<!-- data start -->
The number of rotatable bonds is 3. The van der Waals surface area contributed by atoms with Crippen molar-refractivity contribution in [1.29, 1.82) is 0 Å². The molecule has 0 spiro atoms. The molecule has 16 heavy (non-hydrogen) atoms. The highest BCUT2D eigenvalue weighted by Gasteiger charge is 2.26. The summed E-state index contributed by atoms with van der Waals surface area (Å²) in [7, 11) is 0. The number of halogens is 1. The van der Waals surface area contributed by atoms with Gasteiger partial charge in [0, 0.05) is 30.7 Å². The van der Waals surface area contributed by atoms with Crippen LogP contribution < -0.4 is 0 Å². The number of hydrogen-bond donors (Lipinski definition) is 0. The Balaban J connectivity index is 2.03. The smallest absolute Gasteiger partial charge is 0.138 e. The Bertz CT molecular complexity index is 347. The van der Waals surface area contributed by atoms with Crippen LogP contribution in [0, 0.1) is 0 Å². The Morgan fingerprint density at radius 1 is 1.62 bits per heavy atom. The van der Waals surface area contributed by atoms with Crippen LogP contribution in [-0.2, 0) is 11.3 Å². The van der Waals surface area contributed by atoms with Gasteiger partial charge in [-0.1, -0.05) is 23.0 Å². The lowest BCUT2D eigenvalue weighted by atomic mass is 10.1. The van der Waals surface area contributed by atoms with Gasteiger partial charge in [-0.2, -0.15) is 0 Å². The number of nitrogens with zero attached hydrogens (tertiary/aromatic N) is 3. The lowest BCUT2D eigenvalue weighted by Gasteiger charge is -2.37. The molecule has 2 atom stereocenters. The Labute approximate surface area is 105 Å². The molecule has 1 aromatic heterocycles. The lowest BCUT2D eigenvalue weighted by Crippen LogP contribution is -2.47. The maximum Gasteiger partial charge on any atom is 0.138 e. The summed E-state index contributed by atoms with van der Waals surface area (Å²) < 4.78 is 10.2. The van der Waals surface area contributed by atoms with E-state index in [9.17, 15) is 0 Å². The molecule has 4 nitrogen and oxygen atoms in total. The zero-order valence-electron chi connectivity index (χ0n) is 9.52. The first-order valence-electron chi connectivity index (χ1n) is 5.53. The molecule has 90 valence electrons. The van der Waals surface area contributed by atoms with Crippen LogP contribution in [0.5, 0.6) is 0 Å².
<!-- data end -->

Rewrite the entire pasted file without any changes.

The number of rotatable bonds is 3. The van der Waals surface area contributed by atoms with Crippen molar-refractivity contribution in [1.29, 1.82) is 0 Å². The molecule has 0 spiro atoms. The molecule has 16 heavy (non-hydrogen) atoms. The highest BCUT2D eigenvalue weighted by Gasteiger charge is 2.26. The summed E-state index contributed by atoms with van der Waals surface area (Å²) in [7, 11) is 0. The number of halogens is 1. The van der Waals surface area contributed by atoms with Gasteiger partial charge in [0, 0.05) is 30.7 Å². The van der Waals surface area contributed by atoms with Crippen LogP contribution < -0.4 is 0 Å². The number of hydrogen-bond donors (Lipinski definition) is 0. The Balaban J connectivity index is 2.03. The smallest absolute Gasteiger partial charge is 0.138 e. The Bertz CT molecular complexity index is 347. The van der Waals surface area contributed by atoms with Crippen LogP contribution in [0, 0.1) is 0 Å². The Morgan fingerprint density at radius 1 is 1.62 bits per heavy atom. The van der Waals surface area contributed by atoms with Crippen LogP contribution in [-0.2, 0) is 11.3 Å². The van der Waals surface area contributed by atoms with Gasteiger partial charge in [-0.1, -0.05) is 23.0 Å². The lowest BCUT2D eigenvalue weighted by atomic mass is 10.1. The van der Waals surface area contributed by atoms with Gasteiger partial charge in [-0.2, -0.15) is 0 Å². The number of nitrogens with zero attached hydrogens (tertiary/aromatic N) is 3. The lowest BCUT2D eigenvalue weighted by Gasteiger charge is -2.37. The molecule has 2 atom stereocenters. The Labute approximate surface area is 105 Å². The molecule has 1 aromatic heterocycles. The lowest BCUT2D eigenvalue weighted by Crippen LogP contribution is -2.47. The maximum Gasteiger partial charge on any atom is 0.138 e. The summed E-state index contributed by atoms with van der Waals surface area (Å²) < 4.78 is 10.2. The van der Waals surface area contributed by atoms with E-state index in [9.17, 15) is 0 Å². The molecule has 4 nitrogen and oxygen atoms in total. The zero-order valence-electron chi connectivity index (χ0n) is 9.52. The first-order valence-electron chi connectivity index (χ1n) is 5.53. The molecule has 90 valence electrons. The van der Waals surface area contributed by atoms with Crippen LogP contribution in [0.5, 0.6) is 0 Å².